Peronism is an Argentine political ideology based on the ideas and programs associated with former president Juan Perón. It was also called Justicialism.

Perón was a pragmatic figure, and through the course of his long career his views would frequently change. His ideology was nevertheless marked by some constants, including:

  • Strong authoritarian central leadership, with strict control of opposition forces.
  • Freedom from foreign influences.
  • A third way approach to economics; neither communist nor capitalist, but instead incorporating some elements of both.

Perón's party, the Partido Justicialista, derived its name from the Spanish words for justice and social.

Perón's ideas were widely embraced by a variety of different groups in Argentina, all across the political spectrum. Perón's personal baggage would eventually become a burden on the ideology, his anti-clericalism did not strike a sympathetic chord in Argentine society, and prior to his overthrow many Argentines began to call for "Peronism without Perón". Nevertheless, a symptom of the success of Perón's personality cult is the difficulty Argentines have had since, in identifying themselves as 'patriotic' without being Peronist.

Today, there are several Argentine political parties identifying themselves as Peronist, including the party of the nation's current president, Néstor Kirchner.

Perón's public speeches were consistently nationalist and populist. It would also be difficult to separate Peronism from corporate nationalism, for Perón nationalized Argentina's large corporations, blurring distinctions between corporations and government. At the same time, the labor unions became corporate themselves, relinquishing the right to strike in agreements with Perón as Secretary of Welfare in the military government from 1943-45. In exchange, the state was to assume the role of negotiator between conflicting interests.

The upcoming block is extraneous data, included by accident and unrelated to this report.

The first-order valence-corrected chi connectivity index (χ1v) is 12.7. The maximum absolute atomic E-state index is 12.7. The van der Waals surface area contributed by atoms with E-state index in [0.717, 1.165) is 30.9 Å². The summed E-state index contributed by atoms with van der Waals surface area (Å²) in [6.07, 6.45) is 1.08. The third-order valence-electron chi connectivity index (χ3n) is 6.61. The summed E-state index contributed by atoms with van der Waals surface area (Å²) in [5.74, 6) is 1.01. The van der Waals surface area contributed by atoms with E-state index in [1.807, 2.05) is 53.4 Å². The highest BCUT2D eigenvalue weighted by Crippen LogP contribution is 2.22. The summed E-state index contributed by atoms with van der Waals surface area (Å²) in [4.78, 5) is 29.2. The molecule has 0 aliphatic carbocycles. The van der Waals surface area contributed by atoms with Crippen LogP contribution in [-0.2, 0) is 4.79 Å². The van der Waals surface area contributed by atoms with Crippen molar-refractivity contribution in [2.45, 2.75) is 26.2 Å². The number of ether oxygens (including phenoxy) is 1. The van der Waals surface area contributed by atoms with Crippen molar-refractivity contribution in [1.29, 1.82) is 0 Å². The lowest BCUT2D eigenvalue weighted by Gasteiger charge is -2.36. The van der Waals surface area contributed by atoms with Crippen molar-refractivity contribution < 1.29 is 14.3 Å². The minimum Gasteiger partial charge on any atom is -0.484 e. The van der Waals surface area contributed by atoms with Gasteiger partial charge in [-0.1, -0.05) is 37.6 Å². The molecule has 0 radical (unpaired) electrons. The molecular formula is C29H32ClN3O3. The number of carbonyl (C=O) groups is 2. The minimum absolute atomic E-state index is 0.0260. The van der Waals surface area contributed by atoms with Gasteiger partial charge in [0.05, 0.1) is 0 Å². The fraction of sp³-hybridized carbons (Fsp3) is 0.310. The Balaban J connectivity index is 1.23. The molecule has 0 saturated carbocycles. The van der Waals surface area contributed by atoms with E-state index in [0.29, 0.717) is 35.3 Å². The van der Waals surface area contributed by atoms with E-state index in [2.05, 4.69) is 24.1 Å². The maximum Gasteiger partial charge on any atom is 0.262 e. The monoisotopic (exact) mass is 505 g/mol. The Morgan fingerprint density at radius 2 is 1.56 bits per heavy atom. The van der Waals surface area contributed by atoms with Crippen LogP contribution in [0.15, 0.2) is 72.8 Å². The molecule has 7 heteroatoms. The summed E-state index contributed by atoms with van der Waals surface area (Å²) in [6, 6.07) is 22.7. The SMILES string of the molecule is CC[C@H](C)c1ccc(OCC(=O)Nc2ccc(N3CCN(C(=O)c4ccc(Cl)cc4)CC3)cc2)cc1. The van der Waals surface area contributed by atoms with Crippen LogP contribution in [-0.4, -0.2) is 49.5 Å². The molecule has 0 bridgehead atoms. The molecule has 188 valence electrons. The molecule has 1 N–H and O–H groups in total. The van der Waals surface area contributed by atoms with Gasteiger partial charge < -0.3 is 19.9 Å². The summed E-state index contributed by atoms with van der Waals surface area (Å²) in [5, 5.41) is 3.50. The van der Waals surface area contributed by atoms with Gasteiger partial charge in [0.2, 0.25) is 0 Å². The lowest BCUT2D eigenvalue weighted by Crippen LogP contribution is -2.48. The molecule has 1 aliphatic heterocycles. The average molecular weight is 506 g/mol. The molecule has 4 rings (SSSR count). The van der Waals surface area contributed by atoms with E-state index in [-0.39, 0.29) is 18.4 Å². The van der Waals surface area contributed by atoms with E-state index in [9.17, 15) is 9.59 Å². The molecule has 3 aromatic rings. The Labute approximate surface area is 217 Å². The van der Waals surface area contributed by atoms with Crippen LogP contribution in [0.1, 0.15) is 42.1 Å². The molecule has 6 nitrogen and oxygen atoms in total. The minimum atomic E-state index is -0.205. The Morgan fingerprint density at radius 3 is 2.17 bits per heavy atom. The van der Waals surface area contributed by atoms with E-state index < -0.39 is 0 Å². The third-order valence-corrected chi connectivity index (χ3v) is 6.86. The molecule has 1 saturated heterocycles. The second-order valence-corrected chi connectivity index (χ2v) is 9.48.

While leaving aside fascist influences, it should be noted that after Perón was overthrown in a coup in 1955 led by General Aramburu, he spent 18 years in exile, mostly in Franco's Spain. Though his feelings for Franco were mixed, Perón never disguised his admiration for Benito Mussolini's domestic policies.

Racism was notably absent from Perón's agenda. Racism is often made out to be integral to fascism. Likewise, violence, though certainly present in the early days of Perón's rule, was never taken to the extremes of many other 20th century dictators. Peronism also lacked a strong interest in matters of foreign policy other than the belief that the political and economic influences of other nations should be kept out of Argentina and could thus be said to be somewhat isolationist.

Even after his death, Peronism still left a strong impression on the working class for goals and aspects of life to fight for and hold strong to.he:פרוניזם nl:Peronisme


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